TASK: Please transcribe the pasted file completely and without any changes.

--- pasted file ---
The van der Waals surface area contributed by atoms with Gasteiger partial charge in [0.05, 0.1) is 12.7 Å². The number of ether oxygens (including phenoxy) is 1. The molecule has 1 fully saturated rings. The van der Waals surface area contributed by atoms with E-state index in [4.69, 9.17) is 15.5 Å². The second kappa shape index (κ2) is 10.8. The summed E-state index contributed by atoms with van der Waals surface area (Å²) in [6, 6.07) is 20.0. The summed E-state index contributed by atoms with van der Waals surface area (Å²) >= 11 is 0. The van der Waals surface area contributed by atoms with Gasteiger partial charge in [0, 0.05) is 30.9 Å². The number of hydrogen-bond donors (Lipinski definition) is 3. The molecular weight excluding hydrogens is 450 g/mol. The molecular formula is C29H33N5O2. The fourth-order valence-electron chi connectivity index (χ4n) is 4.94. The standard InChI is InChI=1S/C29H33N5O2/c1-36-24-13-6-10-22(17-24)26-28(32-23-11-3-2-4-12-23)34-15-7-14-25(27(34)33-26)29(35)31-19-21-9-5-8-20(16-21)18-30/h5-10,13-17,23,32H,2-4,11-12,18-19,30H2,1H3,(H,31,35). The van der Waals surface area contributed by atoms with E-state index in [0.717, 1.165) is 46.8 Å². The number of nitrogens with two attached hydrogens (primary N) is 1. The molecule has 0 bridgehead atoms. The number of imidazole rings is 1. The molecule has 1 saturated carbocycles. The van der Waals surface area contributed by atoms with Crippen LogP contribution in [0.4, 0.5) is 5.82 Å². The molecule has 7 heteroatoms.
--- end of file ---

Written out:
The van der Waals surface area contributed by atoms with Gasteiger partial charge in [0.05, 0.1) is 12.7 Å². The number of ether oxygens (including phenoxy) is 1. The molecule has 1 fully saturated rings. The van der Waals surface area contributed by atoms with E-state index in [4.69, 9.17) is 15.5 Å². The second kappa shape index (κ2) is 10.8. The summed E-state index contributed by atoms with van der Waals surface area (Å²) in [6, 6.07) is 20.0. The summed E-state index contributed by atoms with van der Waals surface area (Å²) >= 11 is 0. The van der Waals surface area contributed by atoms with Gasteiger partial charge in [0, 0.05) is 30.9 Å². The number of hydrogen-bond donors (Lipinski definition) is 3. The molecular weight excluding hydrogens is 450 g/mol. The molecular formula is C29H33N5O2. The fourth-order valence-electron chi connectivity index (χ4n) is 4.94. The standard InChI is InChI=1S/C29H33N5O2/c1-36-24-13-6-10-22(17-24)26-28(32-23-11-3-2-4-12-23)34-15-7-14-25(27(34)33-26)29(35)31-19-21-9-5-8-20(16-21)18-30/h5-10,13-17,23,32H,2-4,11-12,18-19,30H2,1H3,(H,31,35). The van der Waals surface area contributed by atoms with E-state index in [0.717, 1.165) is 46.8 Å². The number of nitrogens with two attached hydrogens (primary N) is 1. The molecule has 0 bridgehead atoms. The number of imidazole rings is 1. The molecule has 1 saturated carbocycles. The van der Waals surface area contributed by atoms with Crippen LogP contribution in [0.4, 0.5) is 5.82 Å². The molecule has 7 heteroatoms.